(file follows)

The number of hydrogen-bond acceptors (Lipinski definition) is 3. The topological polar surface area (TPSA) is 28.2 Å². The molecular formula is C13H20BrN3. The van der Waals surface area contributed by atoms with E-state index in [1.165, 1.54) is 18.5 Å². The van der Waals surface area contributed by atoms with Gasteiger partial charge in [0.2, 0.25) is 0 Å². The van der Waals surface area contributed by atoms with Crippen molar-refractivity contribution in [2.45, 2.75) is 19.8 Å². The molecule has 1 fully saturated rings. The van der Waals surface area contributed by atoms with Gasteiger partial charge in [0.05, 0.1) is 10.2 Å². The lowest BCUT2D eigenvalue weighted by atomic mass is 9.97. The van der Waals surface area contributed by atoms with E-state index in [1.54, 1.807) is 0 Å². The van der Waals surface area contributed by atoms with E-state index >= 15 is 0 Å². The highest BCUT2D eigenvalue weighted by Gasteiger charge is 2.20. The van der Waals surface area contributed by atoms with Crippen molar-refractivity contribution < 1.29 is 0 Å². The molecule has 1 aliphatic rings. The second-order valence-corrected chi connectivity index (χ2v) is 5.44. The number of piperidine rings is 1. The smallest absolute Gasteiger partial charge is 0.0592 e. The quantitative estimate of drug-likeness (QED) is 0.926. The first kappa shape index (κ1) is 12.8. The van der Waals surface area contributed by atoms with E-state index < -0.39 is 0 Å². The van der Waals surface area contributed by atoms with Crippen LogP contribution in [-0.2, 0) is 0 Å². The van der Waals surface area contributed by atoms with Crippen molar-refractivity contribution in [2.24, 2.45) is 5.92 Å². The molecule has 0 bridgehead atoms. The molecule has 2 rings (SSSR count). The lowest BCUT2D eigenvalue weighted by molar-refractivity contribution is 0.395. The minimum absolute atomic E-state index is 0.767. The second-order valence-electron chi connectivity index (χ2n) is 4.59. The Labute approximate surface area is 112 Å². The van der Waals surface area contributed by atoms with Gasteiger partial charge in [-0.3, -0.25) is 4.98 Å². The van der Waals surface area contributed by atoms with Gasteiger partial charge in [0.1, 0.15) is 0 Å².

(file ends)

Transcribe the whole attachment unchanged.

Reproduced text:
The number of hydrogen-bond acceptors (Lipinski definition) is 3. The topological polar surface area (TPSA) is 28.2 Å². The molecular formula is C13H20BrN3. The van der Waals surface area contributed by atoms with E-state index in [1.165, 1.54) is 18.5 Å². The van der Waals surface area contributed by atoms with Gasteiger partial charge in [0.2, 0.25) is 0 Å². The van der Waals surface area contributed by atoms with Crippen molar-refractivity contribution in [2.45, 2.75) is 19.8 Å². The molecule has 1 fully saturated rings. The van der Waals surface area contributed by atoms with Gasteiger partial charge in [0.05, 0.1) is 10.2 Å². The lowest BCUT2D eigenvalue weighted by atomic mass is 9.97. The van der Waals surface area contributed by atoms with E-state index in [1.54, 1.807) is 0 Å². The van der Waals surface area contributed by atoms with E-state index >= 15 is 0 Å². The highest BCUT2D eigenvalue weighted by Gasteiger charge is 2.20. The van der Waals surface area contributed by atoms with Crippen molar-refractivity contribution < 1.29 is 0 Å². The molecule has 1 aliphatic rings. The second-order valence-corrected chi connectivity index (χ2v) is 5.44. The number of piperidine rings is 1. The smallest absolute Gasteiger partial charge is 0.0592 e. The quantitative estimate of drug-likeness (QED) is 0.926. The first kappa shape index (κ1) is 12.8. The van der Waals surface area contributed by atoms with E-state index < -0.39 is 0 Å². The van der Waals surface area contributed by atoms with Crippen LogP contribution in [-0.2, 0) is 0 Å². The van der Waals surface area contributed by atoms with Crippen molar-refractivity contribution in [2.24, 2.45) is 5.92 Å². The molecule has 0 bridgehead atoms. The molecule has 2 rings (SSSR count). The lowest BCUT2D eigenvalue weighted by molar-refractivity contribution is 0.395. The minimum absolute atomic E-state index is 0.767. The second-order valence-electron chi connectivity index (χ2n) is 4.59. The Labute approximate surface area is 112 Å². The van der Waals surface area contributed by atoms with Gasteiger partial charge in [-0.3, -0.25) is 4.98 Å². The van der Waals surface area contributed by atoms with Gasteiger partial charge in [0.1, 0.15) is 0 Å².